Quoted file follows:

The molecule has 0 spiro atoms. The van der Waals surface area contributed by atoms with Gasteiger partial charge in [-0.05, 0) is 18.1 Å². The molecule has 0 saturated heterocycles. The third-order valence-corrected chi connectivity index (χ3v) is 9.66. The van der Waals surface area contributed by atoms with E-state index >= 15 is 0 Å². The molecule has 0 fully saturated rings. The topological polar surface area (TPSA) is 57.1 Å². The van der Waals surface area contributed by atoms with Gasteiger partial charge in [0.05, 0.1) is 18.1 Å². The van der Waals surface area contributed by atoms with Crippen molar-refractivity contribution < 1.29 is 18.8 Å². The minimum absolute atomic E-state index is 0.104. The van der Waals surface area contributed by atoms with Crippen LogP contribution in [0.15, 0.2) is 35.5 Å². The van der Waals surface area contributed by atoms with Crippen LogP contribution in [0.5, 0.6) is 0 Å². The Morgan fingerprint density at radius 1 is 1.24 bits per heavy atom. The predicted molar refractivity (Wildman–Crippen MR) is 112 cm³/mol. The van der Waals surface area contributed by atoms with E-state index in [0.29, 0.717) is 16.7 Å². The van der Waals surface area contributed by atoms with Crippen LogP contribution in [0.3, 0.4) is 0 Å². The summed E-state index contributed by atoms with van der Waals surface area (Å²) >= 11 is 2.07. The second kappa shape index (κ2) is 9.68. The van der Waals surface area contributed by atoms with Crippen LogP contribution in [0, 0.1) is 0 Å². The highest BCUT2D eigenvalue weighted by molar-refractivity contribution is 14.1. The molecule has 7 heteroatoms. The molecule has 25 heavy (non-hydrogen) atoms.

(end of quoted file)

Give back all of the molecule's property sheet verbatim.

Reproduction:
The molecule has 0 spiro atoms. The van der Waals surface area contributed by atoms with Gasteiger partial charge in [-0.05, 0) is 18.1 Å². The molecule has 0 saturated heterocycles. The third-order valence-corrected chi connectivity index (χ3v) is 9.66. The van der Waals surface area contributed by atoms with E-state index >= 15 is 0 Å². The molecule has 0 fully saturated rings. The topological polar surface area (TPSA) is 57.1 Å². The van der Waals surface area contributed by atoms with Gasteiger partial charge in [0.05, 0.1) is 18.1 Å². The van der Waals surface area contributed by atoms with Crippen molar-refractivity contribution < 1.29 is 18.8 Å². The minimum absolute atomic E-state index is 0.104. The van der Waals surface area contributed by atoms with Crippen LogP contribution in [0.15, 0.2) is 35.5 Å². The van der Waals surface area contributed by atoms with Crippen LogP contribution in [0.5, 0.6) is 0 Å². The Morgan fingerprint density at radius 1 is 1.24 bits per heavy atom. The predicted molar refractivity (Wildman–Crippen MR) is 112 cm³/mol. The van der Waals surface area contributed by atoms with E-state index in [0.29, 0.717) is 16.7 Å². The van der Waals surface area contributed by atoms with Crippen LogP contribution in [0.3, 0.4) is 0 Å². The summed E-state index contributed by atoms with van der Waals surface area (Å²) >= 11 is 2.07. The second kappa shape index (κ2) is 9.68. The van der Waals surface area contributed by atoms with Crippen LogP contribution in [0, 0.1) is 0 Å². The highest BCUT2D eigenvalue weighted by molar-refractivity contribution is 14.1. The molecule has 7 heteroatoms. The molecule has 25 heavy (non-hydrogen) atoms.